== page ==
Home>Feature>Kanye West headed to court in challenge of his N.J. presidential campaign petitions (Updated)

Kanye West. Photo by Mathieu Lebreton

Kanye West headed to court in challenge of his N.J. presidential campaign petitions (Updated)

New Jersey lawyer claims West lacked enough legal signatures to qualify for the general election ballot

By David Wildstein, July 30 2020 11:51 am

A challenge to Kanye West’s nominating petitions as an independent presidential candidate will he heard in court on Tuesday morning.

New Jersey Administrative Law Judge Gail Cookson will hear the challenge.

It’s not clear if West will participate in the hearing.  West did not immediately respond to a voice mail and text message sent to his cell phone at 1:11 PM, and a telephone number connected went to voice mail.

The court today rejected West’s bid to postpone the hearing until August 10.

Scott Salmon, a North Jersey election law attorney, is contesting the validity of petitions filed by West on Monday, claiming that 640 of the 1,327 signatures were flawed and should be disqualified.

West needs 800 qualified voters to get on the ballot.

Salmon alleged that these West petition signers are either not registered to vote or did not provide proper addresses, or in some cases, did not properly sign the petition.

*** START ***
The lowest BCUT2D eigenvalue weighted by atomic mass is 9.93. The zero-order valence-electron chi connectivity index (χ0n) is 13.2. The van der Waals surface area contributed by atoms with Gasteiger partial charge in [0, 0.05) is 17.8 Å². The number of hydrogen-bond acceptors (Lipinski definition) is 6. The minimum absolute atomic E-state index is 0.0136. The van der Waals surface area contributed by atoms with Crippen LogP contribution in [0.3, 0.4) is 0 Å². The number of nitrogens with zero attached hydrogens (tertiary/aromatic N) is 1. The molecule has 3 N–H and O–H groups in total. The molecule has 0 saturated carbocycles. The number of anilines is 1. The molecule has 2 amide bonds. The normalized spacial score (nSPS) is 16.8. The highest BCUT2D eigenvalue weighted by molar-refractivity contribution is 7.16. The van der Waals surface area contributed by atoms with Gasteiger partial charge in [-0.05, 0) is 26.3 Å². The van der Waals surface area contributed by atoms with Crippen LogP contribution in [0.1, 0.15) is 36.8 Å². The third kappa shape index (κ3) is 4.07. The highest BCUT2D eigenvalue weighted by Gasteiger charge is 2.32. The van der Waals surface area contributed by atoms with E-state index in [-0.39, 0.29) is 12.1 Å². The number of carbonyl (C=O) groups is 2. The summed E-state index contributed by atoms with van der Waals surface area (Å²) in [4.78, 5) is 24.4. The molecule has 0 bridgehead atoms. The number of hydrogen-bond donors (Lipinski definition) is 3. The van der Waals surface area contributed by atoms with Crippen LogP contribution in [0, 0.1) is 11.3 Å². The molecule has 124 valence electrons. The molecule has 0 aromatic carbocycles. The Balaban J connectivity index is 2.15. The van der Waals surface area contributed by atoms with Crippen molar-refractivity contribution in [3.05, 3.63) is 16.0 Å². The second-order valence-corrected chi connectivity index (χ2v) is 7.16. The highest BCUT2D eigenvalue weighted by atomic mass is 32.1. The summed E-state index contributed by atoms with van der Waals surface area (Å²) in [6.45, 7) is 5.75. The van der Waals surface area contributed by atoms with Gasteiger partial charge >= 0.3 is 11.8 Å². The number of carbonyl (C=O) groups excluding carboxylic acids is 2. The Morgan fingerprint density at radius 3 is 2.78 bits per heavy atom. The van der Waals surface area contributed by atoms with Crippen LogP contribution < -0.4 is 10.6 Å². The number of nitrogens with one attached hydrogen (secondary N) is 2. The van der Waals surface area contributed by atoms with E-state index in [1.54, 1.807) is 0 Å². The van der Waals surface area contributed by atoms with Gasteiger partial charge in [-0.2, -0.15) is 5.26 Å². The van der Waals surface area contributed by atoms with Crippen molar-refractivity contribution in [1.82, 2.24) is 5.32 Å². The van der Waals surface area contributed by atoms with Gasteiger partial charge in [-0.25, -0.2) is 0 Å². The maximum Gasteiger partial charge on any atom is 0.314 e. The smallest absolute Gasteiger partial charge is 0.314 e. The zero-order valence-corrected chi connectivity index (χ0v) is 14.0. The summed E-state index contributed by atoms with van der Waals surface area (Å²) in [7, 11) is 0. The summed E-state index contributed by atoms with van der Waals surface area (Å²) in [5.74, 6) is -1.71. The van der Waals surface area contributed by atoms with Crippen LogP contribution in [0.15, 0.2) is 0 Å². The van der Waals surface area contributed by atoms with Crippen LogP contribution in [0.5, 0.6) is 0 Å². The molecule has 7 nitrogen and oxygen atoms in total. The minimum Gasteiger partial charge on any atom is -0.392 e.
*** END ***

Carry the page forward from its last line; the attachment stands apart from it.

“These individuals are not ‘qualified voters’ who could properly sign Mr. West’s petition and their indorsements are fatally defective,” Salmon said in a letter challenging the petition.

Typically, election challenges involve a comprehensive review of handwriting and voter registration information for each contested signature.

“The burden is on me to prove that Kanye’s petition is deficient. I’m not going to tweet out all my legal arguments right now, but the gist of what will happen is that we’ll have a screen share of the petition side-by-side with the Statewide Voter Registration System,” Salmon said.  “I have my list of voters/signatures that I believe to be deficient.”

Salmon said that he will withdraw any challenge to a voter eligible to sign West’s petition.

“If everything matches, great.  I don’t want people’s signatures getting bounced if they’re legitimate,” he said.  “If things don’t line up, the judge will make a call on whether to exclude the voter.”

This story was updated at 1:28 PM.

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